Here’s what things will look like at that point. I’ll have a savings account with one month worth of living funds in it. Each month, an 18 month CD will mature and the proceeds will go into that account – both the principal and the interest on that CD. At the start of the next month, I’ll buy another 18 month CD worth roughly a month’s worth of living expenses. And as long as we’re able to get by just fine on our normal income, I’ll keep this cycle going, as it’ll serve as a huge emergency fund that also returns at a pretty solid rate.

Why not invest it? This is the typical question I hear about cash emergency funds. Usually, such questions are implying that I should put that cash into the stock market and maybe earn a bigger return. I view this as an investment. Since I’m not saving this money for the long term – it’s a cash emergency fund, after all – I want it to be safe, secure, and stable. It needs to be there for me if I need it.

Another reason for doing things this way Following this plan enables something else interesting as well. When this is actually set up and working, it would enable either me or my wife, without skipping a beat, to go back to school. In truth, my wife is considering the move – she’s looking at perhaps going back to school for a master’s degree in 2010 or 2011. Putting this in place makes such a move quite possible.

If you have a big emergency fund that you won’t need all at once, consider starting a CD ladder with the money. Even a six month CD ladder can create a nice bump in your interest on your emergency fund without adding any risk.

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  1. Trent, this is a very intelligent plan. Since “it’s a cash emergency fund, after all – I want it to be safe, secure, and stable. It needs to be there for me if I need it,” a CD ladder seems the most beneficial way and it gives you peace of mind. I think I might try this as well.

    It’ll be interesting to hear your perspective on this in September of 2010. I want it to turn out exactly as you have planned. Way to think it through.

  2. Matt says:

    I completely agree that a CD ladder is the way to go. It’s available if you really need it, but it’s locked up enough that you won’t tap into it when temptation hits.

    I discovered that ING Direct will let you open up a CD with pretty much any balance amount you want, I just opened one up for $50! Now, I only get about 1 cent of interest every other day on that small balance, but I plan on opening up a new CD for $50 every other week for 6 months (I like how it will simulate my paycheck cycle). Then, I just keep adding money to them as they mature and renew. Pretty good way to get a CD ladder emergency fund going for only $600.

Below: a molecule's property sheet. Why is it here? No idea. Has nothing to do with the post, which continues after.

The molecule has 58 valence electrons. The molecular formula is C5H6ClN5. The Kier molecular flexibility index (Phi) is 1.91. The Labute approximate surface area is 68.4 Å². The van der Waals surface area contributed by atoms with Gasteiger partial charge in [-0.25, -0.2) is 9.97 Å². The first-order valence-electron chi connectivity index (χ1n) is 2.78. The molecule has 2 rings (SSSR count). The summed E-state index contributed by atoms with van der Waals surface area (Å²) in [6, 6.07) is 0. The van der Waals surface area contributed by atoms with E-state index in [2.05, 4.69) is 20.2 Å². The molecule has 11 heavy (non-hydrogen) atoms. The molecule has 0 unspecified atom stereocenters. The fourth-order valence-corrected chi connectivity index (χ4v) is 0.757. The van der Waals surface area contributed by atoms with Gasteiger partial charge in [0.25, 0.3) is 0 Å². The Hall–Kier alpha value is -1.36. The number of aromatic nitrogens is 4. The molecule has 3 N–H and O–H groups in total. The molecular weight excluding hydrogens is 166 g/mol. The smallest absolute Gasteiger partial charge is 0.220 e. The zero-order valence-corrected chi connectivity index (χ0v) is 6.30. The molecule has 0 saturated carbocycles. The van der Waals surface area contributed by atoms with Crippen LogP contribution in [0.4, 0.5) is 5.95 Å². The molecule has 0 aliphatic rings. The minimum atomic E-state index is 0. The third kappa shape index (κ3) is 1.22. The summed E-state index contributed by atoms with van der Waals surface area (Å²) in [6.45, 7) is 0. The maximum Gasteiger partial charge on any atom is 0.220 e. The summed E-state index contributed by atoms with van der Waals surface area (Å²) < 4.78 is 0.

It might seem pretty trivial, but it’s a big psychological gain knowing I had the discipline to set it up. And once the habit of saving up $50 every other week is established, you just keep on saving.

  3. Anonymous says:

    Why not just throw it all in a Rewards Checking and earn 6% on the cash, and have it more liquid? You earn a higher return and have access to all of it if need be…seems like a win/win.

  4. Alison Mayers says:

    Trent, please correct if I’m wrong but you DO save $3000 every month from your income? Buying 3 $1000 CDs every month…

  5. Why not just move some of it to a different bank? I have a bunch of money at WaMu, which returns 4% on a checking account and 5% on a 12-month CD. Granted, these rates could always go down now that WaMu has been acquired, but by locking in the CDs, you’re assured that they won’t for 12 months, at least.

    I also keep a small account open at ING Direct just in case something weird happens with WaMu, but even after the buyout, I never had a problem accessing my money.

    I had 4 months’ cash reserves at WaMu, and I decided that was too much and I didn’t really need that much cash, and just threw some of it into buying 10oz of gold. IMHO gold will return better than 4% over the next year, which is when I plan to cash out and use it as part of a house down payment.


  6. [cyn] says:

    Trent, this is the smartest way yet that I have seen CD laddering explained. Brilliant!

  7. AD says:

    I’ve read about this before, but I’d like to know how much more you’ll actually make using your example versus just leaving it in the savings at 3 percent. I’m curious as to how much more you make versus time spent keeping up with the CDs.

    Also, why does this setup allow you or your wife to go back to school? I missed that connection. Is it because more money is made from the CDs?

  8. KC says: